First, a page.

1. What events, interactions, relationships, or activities during your STEP Signature Project led to the change/transformation that you discussed in #2, and how did those affect you? Write three or four paragraphs describing the key aspects of your experiences completing your STEP Signature Project that led to this change/transformation.

 

From traveling to a foreign country for the first time on my own , living with complete strangers, and facing a language barrier, my project gave me numerous opportunities to transform. During my first three weeks of my trip I was volunteering in the capital, Lima. I had originally signed up for childcare, but was asked if I was comfortable switching to special needs because they were running low on volunteers. Without hesitation I agreed to switching because I was just happy to help where help was needed the most. I have had experience working with peers and actually volunteering in special needs before, but nothing in the slightest compare to my experience in Lima.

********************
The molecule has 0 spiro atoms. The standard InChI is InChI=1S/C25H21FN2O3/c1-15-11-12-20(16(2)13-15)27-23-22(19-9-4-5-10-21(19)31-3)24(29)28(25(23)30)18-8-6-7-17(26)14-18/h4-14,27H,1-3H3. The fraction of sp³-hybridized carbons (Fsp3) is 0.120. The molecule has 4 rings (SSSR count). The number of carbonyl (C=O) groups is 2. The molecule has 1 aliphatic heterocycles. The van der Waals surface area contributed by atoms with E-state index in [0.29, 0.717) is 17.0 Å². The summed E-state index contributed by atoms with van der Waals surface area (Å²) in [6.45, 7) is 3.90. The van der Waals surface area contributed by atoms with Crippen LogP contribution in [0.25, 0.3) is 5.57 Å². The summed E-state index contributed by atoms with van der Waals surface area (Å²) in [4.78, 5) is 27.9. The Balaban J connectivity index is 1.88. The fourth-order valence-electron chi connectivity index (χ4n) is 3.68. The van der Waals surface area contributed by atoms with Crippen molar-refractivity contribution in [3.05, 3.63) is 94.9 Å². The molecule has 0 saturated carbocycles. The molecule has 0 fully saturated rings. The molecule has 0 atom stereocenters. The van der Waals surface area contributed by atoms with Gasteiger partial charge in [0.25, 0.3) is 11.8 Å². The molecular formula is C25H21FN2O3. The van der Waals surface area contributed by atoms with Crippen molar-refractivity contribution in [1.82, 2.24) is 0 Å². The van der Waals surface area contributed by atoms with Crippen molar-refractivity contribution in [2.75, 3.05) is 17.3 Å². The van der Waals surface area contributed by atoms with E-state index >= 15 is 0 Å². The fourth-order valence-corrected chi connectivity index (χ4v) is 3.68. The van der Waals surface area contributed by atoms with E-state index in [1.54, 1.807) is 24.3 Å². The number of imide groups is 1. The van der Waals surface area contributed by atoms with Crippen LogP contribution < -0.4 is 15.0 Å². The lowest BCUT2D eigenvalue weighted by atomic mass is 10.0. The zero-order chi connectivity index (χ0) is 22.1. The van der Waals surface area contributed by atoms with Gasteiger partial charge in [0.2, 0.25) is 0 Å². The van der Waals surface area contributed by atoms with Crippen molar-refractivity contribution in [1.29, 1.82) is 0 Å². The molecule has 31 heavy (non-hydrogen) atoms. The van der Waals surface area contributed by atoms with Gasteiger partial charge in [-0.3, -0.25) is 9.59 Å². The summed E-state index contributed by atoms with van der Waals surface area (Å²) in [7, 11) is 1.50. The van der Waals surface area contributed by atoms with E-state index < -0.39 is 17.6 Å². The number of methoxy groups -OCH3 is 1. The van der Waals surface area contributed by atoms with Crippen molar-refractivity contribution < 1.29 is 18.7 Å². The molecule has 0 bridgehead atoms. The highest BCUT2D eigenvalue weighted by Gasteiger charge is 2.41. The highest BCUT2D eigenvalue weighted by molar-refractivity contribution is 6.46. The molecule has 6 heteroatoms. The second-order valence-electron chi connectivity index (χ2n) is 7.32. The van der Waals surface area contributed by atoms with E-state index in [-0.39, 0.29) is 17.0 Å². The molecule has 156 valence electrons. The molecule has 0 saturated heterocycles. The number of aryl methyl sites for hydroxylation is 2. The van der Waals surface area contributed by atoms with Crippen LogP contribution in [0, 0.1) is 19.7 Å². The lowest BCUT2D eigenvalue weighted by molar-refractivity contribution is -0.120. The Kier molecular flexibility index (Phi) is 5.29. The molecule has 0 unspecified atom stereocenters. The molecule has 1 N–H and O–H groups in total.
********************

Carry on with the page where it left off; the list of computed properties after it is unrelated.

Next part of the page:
I was placed at an orphanage with children for special needs right outside of the city. Most of the children were either abandoned or given up because their parents did not have the means to take care of them due to their disability. I would estimate there were about 50 – 80 kids there , and only a handful of them could even communicate verbally. Working with the kids was challenging not only because of the language barrier, but also because of confidentially reasons they were or allowed to tell us what the child was suffering from. I could go on and on about my three weeks here, but I will jump to why it was such a special experience for me looking back on it.